The city of Half Moon Bay is in the process of planning for a corporation yard at the end of Stone Pine Road. Actually, it already exists and you can catch glimpses of it as you travel in and out of town on Highway 92. At the moment, it consists of an old ranch house and some storage containers that the city’s Public Works Department uses as a workshop of sorts.
Less obvious is that the city is in the process of spending $5,703,589 to spruce it up. And almost lost to time are the hundreds of thousands of dollars already sunk on these 22 acres. If you are among the millions of Americans without a $6 million garage, all that might raise an eyebrow.
So, let’s back up. In 2004, the city agreed to borrow $3.1 million from the Peninsula Open Space Trust to buy the land from Nurserymen’s Exchange. The primary purpose: a new community park. In the next few years, City Hall began to suggest there might also be room for a corporation yard on the property.
Well, that plan was plagued from the start. Neighbors in Cypress Cove complained such a park would bring traffic. The city failed to attract grant money from the state to pay for it. A design firm said it would cost as much as $14.5 million to build out an active-use park. Under all that pressure, the city sought an extension of the loan.
Meanwhile, the city faced financial disaster in the form of the Beachwood settlement. While that multimillion-dollar land-use blunder was resolving, POST kept title on the Stone Pine Road land and leased or licensed use of it to the city for its Public Works Department.
Mind you, the open space trust didn’t want the land on its books to begin with. (In 2007, POST Executive Director Audrey Rust said the city’s failure to make payments on the loan cost it $750,000 in potential interest over three years.) So, within the last year, POST closed another deal to sell it to the city, this time for $2.1 million. The city borrowed $3.2 million from the California Infrastructure and Economic Development Bank to pay for the land and improvements. It will pay that back in $160,000 annual installments over the next 30 years.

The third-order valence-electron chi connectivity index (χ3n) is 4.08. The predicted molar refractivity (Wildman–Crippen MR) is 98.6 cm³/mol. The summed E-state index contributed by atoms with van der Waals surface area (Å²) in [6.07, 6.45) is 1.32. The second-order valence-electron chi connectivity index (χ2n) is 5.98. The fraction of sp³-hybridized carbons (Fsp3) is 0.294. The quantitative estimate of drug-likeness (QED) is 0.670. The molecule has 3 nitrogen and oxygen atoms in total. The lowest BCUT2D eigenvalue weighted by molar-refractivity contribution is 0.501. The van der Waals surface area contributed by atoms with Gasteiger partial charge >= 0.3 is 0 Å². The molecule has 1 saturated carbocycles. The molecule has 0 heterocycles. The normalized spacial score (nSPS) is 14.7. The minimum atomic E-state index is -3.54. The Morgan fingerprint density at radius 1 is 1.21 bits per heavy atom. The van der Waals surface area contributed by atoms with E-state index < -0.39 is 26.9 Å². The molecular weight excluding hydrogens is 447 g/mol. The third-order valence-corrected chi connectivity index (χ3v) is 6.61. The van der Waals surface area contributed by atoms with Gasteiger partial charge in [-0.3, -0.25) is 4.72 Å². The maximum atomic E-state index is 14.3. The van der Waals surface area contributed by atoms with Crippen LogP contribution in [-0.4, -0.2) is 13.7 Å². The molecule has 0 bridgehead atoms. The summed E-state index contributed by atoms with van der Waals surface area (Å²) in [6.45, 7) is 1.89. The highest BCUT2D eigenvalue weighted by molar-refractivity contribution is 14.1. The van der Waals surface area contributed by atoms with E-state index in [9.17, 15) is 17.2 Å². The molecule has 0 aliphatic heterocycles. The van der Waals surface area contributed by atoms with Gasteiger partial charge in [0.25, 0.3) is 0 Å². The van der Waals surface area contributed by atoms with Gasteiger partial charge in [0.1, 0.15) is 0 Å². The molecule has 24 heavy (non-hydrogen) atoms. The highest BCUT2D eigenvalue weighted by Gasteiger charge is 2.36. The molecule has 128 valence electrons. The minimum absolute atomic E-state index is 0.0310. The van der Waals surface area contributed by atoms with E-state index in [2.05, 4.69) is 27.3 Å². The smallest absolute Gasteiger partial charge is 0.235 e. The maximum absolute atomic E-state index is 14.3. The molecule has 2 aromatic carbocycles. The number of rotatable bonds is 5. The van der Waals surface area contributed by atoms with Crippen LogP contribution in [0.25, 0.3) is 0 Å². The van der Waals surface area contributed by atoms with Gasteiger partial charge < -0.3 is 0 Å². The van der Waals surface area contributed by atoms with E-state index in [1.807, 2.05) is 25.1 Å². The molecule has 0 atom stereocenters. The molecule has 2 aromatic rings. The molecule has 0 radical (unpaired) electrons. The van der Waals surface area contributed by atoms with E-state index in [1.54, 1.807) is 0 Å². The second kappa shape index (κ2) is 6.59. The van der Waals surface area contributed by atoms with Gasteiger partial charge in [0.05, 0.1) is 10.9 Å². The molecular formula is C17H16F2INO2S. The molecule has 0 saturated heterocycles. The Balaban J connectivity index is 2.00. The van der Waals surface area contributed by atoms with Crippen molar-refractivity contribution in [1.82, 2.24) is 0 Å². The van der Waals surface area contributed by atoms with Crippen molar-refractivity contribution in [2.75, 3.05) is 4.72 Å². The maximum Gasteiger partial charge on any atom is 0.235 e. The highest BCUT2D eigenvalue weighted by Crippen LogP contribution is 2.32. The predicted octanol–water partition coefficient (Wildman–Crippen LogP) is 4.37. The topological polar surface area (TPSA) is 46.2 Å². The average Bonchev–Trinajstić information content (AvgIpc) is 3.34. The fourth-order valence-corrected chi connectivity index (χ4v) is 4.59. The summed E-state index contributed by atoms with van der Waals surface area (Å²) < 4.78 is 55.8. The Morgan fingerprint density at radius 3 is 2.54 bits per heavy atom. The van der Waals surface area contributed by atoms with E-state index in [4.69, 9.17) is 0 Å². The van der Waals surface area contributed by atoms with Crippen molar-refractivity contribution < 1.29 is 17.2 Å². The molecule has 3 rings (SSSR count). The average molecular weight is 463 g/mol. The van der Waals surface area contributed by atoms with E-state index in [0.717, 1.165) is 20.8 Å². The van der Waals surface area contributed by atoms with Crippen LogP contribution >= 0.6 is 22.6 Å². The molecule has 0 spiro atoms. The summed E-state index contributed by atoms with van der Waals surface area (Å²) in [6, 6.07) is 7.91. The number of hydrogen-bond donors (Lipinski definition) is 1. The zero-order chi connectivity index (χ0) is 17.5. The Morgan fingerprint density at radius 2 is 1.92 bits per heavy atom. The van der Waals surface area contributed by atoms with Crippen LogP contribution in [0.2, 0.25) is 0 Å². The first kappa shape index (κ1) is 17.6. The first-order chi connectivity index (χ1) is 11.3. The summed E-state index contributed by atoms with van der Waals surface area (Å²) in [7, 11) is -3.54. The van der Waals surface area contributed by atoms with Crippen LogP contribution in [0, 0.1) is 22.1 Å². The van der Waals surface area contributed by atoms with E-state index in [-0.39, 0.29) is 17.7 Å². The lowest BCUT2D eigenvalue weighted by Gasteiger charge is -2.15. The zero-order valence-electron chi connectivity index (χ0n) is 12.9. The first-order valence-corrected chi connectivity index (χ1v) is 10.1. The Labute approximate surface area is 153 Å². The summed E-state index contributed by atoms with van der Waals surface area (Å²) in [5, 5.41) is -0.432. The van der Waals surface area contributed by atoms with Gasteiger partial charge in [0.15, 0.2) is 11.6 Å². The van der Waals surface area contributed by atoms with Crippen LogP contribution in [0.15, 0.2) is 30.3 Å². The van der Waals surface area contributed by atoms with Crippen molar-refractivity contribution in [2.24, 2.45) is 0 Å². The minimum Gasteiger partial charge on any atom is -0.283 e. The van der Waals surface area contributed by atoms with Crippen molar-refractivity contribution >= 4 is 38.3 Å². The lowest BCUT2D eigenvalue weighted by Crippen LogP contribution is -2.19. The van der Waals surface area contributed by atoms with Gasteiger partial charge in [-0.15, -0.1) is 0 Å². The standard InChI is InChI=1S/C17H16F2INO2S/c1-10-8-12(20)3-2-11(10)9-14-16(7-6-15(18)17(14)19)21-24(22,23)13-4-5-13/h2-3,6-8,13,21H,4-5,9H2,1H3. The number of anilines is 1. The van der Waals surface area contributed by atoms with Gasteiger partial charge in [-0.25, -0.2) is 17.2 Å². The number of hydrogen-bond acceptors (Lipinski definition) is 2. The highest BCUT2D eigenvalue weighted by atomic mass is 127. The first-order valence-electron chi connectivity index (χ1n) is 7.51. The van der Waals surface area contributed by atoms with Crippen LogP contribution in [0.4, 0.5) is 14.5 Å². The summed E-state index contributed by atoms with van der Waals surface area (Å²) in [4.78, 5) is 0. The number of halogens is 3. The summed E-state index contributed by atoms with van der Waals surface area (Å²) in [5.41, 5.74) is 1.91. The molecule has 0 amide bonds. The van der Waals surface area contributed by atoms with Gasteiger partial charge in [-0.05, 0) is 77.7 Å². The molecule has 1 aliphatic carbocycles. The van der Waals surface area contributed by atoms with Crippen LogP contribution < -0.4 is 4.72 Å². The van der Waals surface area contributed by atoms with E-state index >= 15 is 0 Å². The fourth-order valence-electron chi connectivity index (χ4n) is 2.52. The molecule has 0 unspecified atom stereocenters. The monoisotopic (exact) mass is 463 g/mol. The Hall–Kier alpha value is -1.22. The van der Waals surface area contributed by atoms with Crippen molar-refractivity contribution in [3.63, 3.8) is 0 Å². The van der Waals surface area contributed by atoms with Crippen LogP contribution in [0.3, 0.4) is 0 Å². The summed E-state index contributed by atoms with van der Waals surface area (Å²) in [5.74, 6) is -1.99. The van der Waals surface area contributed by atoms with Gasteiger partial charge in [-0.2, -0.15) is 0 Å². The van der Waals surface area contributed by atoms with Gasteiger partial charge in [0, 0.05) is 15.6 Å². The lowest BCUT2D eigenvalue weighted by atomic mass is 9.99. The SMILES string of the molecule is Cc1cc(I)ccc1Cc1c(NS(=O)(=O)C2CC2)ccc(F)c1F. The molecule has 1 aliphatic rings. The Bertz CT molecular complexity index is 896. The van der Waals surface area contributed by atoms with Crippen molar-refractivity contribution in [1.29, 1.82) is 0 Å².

Still with us? Little has changed on the land in 18 years except that now the city primarily wants to fix up the corporation yard and suggests the land might have some more public uses later.
And so it hired another consultant, ELS Architecture and Urban Design. We say “another consultant” because it spent $250,000 on a similar firm, Moore Iacofano Goltsman Inc., back in 2005 without ever using that work product.
Anyway, on Tuesday, after print deadlines, the City Council was expected to authorize spending $184,500 so that ELS can design a four-phased construction plan that would include storage areas, restrooms, electrical, fencing, security, etc. That’s merely design. Construction for all that would cost an estimated $3 million or so. An unscheduled, unfunded phase somewhere in the distance could also include a community garden, a solar array and a walking trail at unknown cost.
Lest we forget, the city’s sunk costs also include $39,856 to reimburse Cypress Cove residents for legal fees incurred in successfully suing over the city’s failure to provide documents related to the land.
Cities need corporation yards. Public works is a necessary branch of a functioning municipality. No one begrudges the city space for Public Works. It’s simply worth noting when costs balloon, a project changes focus entirely, and construction is measured in decades.
— Clay Lambert